At the press conference Friday, Mayor Breed emphasized that the vaccines the city has received have all either been administered or assigned. “We are not sitting on any vaccines, they are all moving out the door,” she said. 

As of Tuready, Jan. 19, the city’s Department of Public Health had received 31,655 doses, and administered 15,545. This effort has been complicated by an inconsistent number of vaccines coming in. The city had been receiving about 3,500 vaccines per week, but then, the week of Jan. 4, the city received 12,000 doses. 

This represents a fraction of total vaccines received and administered in San Francisco, as private healthcare providers undertake their own vaccination drives. The total number of San Francisco residents who had been vaccinated was unknown to the public until Tuesday, when the city released its vaccine dashboard. As of Jan. 18, 29,995 city residents had received at least one dose of the vaccine, and 35,308 total doses had been administered. The city is averaging about 1,800 doses administered per day.  (After publication, at a hearing on Jan. 20, SFDPH officials revealed that their goal is to vaccinate every city resident by the end of June.)

Ramping Up?

Those numbers are not where city officials want to be, and now, there are publicly released plans to speed up the vaccination process. As early as this week, the first of three planned mass vaccination sites, at City College, could be up and running. These sites, which also include the Moscone Center and the Wholesale Produce Market in Bayview, will be complimented by pop-up and mobile vaccination operations. The mass vaccination sites will be open to people from all of the city’s healthcare providers.

Altogether, the city’s planned and existing capacity will eventually be able to provide 10,000 vaccinations per day, Breed said. So, just as a back of the envelope thought experiment, if those sites run as designed and the city has enough vaccines coming in, San Francisco could vaccinate its entire population of approximately 900,000 people — with two doses — in 180 days.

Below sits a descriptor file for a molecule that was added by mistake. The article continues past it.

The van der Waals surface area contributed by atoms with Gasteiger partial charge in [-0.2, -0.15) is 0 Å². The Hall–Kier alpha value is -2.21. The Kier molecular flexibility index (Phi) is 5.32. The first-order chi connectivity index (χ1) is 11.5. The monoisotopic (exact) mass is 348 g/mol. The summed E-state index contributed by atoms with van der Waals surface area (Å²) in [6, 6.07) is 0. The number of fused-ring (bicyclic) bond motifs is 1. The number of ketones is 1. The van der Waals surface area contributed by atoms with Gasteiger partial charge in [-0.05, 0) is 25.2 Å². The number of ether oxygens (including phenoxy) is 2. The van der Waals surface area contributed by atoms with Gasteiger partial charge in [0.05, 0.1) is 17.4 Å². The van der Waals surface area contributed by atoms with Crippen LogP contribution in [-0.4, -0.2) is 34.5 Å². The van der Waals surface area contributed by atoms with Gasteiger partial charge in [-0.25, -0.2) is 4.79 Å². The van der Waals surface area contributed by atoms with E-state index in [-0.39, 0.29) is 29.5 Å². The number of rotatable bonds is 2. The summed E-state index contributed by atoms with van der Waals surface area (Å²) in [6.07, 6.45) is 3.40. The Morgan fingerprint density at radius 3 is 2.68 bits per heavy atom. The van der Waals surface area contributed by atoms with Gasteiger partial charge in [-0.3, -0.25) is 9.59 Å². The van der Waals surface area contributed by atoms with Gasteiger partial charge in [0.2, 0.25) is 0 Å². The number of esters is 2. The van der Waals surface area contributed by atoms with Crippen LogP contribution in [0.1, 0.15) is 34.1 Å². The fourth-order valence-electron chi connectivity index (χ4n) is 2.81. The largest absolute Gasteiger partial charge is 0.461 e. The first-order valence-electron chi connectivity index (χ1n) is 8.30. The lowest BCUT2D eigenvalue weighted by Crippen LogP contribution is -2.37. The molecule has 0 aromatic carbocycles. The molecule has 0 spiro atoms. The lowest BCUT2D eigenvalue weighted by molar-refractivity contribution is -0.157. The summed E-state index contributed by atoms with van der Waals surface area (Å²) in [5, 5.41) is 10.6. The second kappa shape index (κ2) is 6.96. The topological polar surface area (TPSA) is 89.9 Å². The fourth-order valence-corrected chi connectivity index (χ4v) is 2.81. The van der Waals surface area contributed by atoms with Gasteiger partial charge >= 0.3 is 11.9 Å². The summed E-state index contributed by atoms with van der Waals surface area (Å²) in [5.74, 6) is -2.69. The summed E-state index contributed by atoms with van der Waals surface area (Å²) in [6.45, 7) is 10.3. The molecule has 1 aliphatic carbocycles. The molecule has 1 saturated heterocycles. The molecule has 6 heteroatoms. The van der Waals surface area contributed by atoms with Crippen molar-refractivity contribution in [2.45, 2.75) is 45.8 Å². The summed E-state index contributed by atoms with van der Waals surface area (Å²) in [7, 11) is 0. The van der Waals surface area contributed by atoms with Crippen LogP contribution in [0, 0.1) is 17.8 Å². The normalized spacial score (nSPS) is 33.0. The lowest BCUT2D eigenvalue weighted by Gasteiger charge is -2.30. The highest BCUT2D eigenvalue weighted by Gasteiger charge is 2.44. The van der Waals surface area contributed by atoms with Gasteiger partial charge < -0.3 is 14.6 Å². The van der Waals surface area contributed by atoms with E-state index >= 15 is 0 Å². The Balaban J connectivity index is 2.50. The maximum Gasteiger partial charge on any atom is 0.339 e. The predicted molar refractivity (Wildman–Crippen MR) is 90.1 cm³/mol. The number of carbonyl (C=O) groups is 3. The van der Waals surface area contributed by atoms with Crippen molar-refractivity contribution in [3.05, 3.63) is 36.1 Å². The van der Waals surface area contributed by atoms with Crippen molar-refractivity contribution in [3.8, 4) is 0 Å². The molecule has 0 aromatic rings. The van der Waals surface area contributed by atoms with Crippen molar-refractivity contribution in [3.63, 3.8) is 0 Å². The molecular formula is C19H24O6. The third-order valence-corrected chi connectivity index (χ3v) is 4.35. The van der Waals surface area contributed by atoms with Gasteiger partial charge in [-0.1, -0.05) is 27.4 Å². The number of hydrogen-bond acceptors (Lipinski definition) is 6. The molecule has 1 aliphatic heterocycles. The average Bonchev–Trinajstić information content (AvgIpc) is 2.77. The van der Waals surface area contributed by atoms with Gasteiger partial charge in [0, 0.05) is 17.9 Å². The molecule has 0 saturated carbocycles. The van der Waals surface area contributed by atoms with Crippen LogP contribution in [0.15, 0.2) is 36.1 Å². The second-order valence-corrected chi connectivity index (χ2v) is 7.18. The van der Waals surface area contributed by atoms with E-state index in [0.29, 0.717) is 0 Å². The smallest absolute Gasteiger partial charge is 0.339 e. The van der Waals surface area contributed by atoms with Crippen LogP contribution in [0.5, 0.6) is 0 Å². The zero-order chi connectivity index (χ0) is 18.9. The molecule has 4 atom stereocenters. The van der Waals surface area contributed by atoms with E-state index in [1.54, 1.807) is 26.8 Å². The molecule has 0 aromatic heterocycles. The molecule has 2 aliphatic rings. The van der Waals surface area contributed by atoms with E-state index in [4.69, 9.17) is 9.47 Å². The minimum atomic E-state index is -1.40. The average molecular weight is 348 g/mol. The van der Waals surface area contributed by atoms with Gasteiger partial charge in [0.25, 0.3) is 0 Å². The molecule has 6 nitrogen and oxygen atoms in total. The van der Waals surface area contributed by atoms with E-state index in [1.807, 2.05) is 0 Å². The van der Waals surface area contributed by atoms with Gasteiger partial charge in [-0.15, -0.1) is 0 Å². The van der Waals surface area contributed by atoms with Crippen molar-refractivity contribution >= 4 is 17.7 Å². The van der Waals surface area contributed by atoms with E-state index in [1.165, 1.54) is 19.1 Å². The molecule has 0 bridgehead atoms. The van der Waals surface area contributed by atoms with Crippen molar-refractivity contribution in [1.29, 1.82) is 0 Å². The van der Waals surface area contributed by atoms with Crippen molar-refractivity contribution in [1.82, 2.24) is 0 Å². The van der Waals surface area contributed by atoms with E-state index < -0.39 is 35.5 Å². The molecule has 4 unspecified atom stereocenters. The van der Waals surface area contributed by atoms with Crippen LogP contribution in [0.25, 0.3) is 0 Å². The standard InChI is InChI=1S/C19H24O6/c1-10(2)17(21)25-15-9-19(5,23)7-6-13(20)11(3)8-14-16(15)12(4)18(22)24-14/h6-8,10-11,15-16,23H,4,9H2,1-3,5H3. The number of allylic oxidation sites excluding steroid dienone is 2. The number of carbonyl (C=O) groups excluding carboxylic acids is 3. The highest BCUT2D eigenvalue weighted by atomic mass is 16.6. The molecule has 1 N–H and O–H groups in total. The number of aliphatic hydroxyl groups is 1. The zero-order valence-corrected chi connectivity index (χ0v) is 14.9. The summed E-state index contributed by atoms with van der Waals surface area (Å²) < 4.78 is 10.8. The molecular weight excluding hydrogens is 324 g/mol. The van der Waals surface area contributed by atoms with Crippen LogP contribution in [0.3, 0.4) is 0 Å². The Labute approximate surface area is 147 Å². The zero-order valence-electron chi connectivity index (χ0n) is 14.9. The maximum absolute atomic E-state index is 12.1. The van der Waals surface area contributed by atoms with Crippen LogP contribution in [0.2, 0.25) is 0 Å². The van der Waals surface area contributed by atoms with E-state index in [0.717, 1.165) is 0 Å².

“In terms of distribution, we are ready to ramp up to distribute 10,000 doses per day in the city as long as we receive the supply to do so,” Mayor Breed said at the press conference.

Of course, vaccine supply continues to be an issue, although the situation could be improved with the expected approval of the Johnson & Johnson and AstraZeneca vaccines in the coming months. President Joe Biden has pledged to disseminate 100 million doses in his first 100 days in office by invoking the Defense Production Act. Dr. Anthony Fauci has called that goal “an absolutely doable thing.” If Biden and Fauci are right, Mayor Breed promises that San Francisco will be prepared. “We’re ready for more doses,” Breed said. “We need more doses. We’re asking for more doses so we can ramp up and open these sites.”

Another issue critics have pointed to in the city’s vaccination program is a lack of information. Other counties, including Alameda and Contra Costa, have online portals that essentially allow people to get in line for the vaccine. Until Tuesday, Jan. 19, San Francisco lacked such a portal. Now, people who live or work in the city can go to to sign up to be notified when a vaccine will be available to them.

For most people, that will still likely be a while. San Francisco’s vaccination program has been slowed by the fact that the city is such a major hospital town. The city has somewhere between 80 and 90 thousand frontline healthcare workers who need to get vaccinated first, a much larger proportion of the total population than many other counties.

Breed, whose tone of voice during the press conference was more strained and frustrated than usual, pushed back on critics, calling out Sup. Haney in all but name. “What we don’t need, especially from other public and elected officials, is misinformation about what is actually happening in San Francisco,” she said.

Haney, for his part, responded on Twitter, saying, “Here we go! Things are happening. Apparently I made some people mad by asking too many questions this past week, the same questions my constituents are asking. Don’t get mad, get active. Let’s get it done. Vaccines save lives, this is it.”